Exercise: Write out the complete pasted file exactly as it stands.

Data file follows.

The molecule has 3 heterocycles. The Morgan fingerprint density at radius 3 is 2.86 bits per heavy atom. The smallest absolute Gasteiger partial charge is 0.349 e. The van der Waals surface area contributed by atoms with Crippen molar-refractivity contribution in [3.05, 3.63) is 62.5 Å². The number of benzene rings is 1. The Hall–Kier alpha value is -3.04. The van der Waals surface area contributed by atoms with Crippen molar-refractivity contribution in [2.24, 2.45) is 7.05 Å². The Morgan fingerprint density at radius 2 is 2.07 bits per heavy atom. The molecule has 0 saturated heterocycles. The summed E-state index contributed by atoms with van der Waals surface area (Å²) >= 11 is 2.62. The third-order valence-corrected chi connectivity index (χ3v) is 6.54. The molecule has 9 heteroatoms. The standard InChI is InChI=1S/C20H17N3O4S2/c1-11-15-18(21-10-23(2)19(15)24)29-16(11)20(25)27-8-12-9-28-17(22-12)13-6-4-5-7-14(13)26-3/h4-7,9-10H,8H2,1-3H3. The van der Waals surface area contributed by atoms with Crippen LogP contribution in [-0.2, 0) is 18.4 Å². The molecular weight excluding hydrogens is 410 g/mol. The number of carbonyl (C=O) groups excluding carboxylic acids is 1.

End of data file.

The molecule has 3 heterocycles. The Morgan fingerprint density at radius 3 is 2.86 bits per heavy atom. The smallest absolute Gasteiger partial charge is 0.349 e. The van der Waals surface area contributed by atoms with Crippen molar-refractivity contribution in [3.05, 3.63) is 62.5 Å². The number of benzene rings is 1. The Hall–Kier alpha value is -3.04. The van der Waals surface area contributed by atoms with Crippen molar-refractivity contribution in [2.24, 2.45) is 7.05 Å². The Morgan fingerprint density at radius 2 is 2.07 bits per heavy atom. The molecule has 0 saturated heterocycles. The summed E-state index contributed by atoms with van der Waals surface area (Å²) >= 11 is 2.62. The third-order valence-corrected chi connectivity index (χ3v) is 6.54. The molecule has 9 heteroatoms. The standard InChI is InChI=1S/C20H17N3O4S2/c1-11-15-18(21-10-23(2)19(15)24)29-16(11)20(25)27-8-12-9-28-17(22-12)13-6-4-5-7-14(13)26-3/h4-7,9-10H,8H2,1-3H3. The van der Waals surface area contributed by atoms with Crippen LogP contribution in [-0.2, 0) is 18.4 Å². The molecular weight excluding hydrogens is 410 g/mol. The number of carbonyl (C=O) groups excluding carboxylic acids is 1.